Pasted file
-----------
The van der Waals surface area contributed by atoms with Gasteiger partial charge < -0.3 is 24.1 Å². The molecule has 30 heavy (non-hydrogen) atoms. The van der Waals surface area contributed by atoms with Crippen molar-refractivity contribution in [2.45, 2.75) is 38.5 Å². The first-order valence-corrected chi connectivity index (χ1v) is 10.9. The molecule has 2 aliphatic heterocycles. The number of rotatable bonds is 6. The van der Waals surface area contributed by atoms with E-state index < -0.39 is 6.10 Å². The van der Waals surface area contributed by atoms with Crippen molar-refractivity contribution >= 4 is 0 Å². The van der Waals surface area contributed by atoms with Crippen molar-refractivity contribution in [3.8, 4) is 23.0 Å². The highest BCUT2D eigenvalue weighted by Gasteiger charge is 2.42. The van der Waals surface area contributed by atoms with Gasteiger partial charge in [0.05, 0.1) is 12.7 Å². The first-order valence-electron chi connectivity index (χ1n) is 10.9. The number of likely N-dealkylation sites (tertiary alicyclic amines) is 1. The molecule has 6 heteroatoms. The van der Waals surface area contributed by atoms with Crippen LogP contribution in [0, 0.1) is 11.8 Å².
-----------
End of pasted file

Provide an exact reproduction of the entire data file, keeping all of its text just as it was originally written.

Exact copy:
The van der Waals surface area contributed by atoms with Gasteiger partial charge < -0.3 is 24.1 Å². The molecule has 30 heavy (non-hydrogen) atoms. The van der Waals surface area contributed by atoms with Crippen molar-refractivity contribution in [2.45, 2.75) is 38.5 Å². The first-order valence-corrected chi connectivity index (χ1v) is 10.9. The molecule has 2 aliphatic heterocycles. The number of rotatable bonds is 6. The van der Waals surface area contributed by atoms with E-state index < -0.39 is 6.10 Å². The van der Waals surface area contributed by atoms with Crippen molar-refractivity contribution >= 4 is 0 Å². The van der Waals surface area contributed by atoms with Crippen molar-refractivity contribution in [3.8, 4) is 23.0 Å². The highest BCUT2D eigenvalue weighted by Gasteiger charge is 2.42. The van der Waals surface area contributed by atoms with Gasteiger partial charge in [0.05, 0.1) is 12.7 Å². The first-order valence-electron chi connectivity index (χ1n) is 10.9. The number of likely N-dealkylation sites (tertiary alicyclic amines) is 1. The molecule has 6 heteroatoms. The van der Waals surface area contributed by atoms with Crippen LogP contribution in [0, 0.1) is 11.8 Å².